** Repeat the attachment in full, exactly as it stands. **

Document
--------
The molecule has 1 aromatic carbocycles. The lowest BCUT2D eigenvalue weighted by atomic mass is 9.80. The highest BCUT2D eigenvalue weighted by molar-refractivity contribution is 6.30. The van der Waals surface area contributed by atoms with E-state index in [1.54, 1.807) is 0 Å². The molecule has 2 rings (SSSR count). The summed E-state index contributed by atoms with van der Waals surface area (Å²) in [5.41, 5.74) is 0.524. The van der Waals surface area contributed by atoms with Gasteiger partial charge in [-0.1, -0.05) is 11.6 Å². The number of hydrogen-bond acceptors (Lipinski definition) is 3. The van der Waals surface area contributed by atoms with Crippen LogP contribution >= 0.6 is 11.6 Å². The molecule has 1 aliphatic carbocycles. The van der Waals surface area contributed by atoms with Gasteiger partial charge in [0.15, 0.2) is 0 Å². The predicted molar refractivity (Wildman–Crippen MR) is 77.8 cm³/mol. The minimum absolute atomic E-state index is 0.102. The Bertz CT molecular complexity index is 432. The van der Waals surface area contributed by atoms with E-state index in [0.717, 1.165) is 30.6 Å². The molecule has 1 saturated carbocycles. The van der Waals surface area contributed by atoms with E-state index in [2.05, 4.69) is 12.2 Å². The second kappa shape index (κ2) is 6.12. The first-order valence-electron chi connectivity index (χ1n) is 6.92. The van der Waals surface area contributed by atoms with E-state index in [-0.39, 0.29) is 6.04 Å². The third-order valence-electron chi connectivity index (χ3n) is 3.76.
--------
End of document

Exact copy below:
The molecule has 1 aromatic carbocycles. The lowest BCUT2D eigenvalue weighted by atomic mass is 9.80. The highest BCUT2D eigenvalue weighted by molar-refractivity contribution is 6.30. The van der Waals surface area contributed by atoms with E-state index in [1.54, 1.807) is 0 Å². The molecule has 2 rings (SSSR count). The summed E-state index contributed by atoms with van der Waals surface area (Å²) in [5.41, 5.74) is 0.524. The van der Waals surface area contributed by atoms with Gasteiger partial charge in [-0.1, -0.05) is 11.6 Å². The number of hydrogen-bond acceptors (Lipinski definition) is 3. The van der Waals surface area contributed by atoms with Crippen LogP contribution >= 0.6 is 11.6 Å². The molecule has 1 aliphatic carbocycles. The van der Waals surface area contributed by atoms with Gasteiger partial charge in [0.15, 0.2) is 0 Å². The predicted molar refractivity (Wildman–Crippen MR) is 77.8 cm³/mol. The minimum absolute atomic E-state index is 0.102. The Bertz CT molecular complexity index is 432. The van der Waals surface area contributed by atoms with E-state index in [0.717, 1.165) is 30.6 Å². The molecule has 1 saturated carbocycles. The van der Waals surface area contributed by atoms with E-state index in [2.05, 4.69) is 12.2 Å². The second kappa shape index (κ2) is 6.12. The first-order valence-electron chi connectivity index (χ1n) is 6.92. The van der Waals surface area contributed by atoms with E-state index in [-0.39, 0.29) is 6.04 Å². The third-order valence-electron chi connectivity index (χ3n) is 3.76.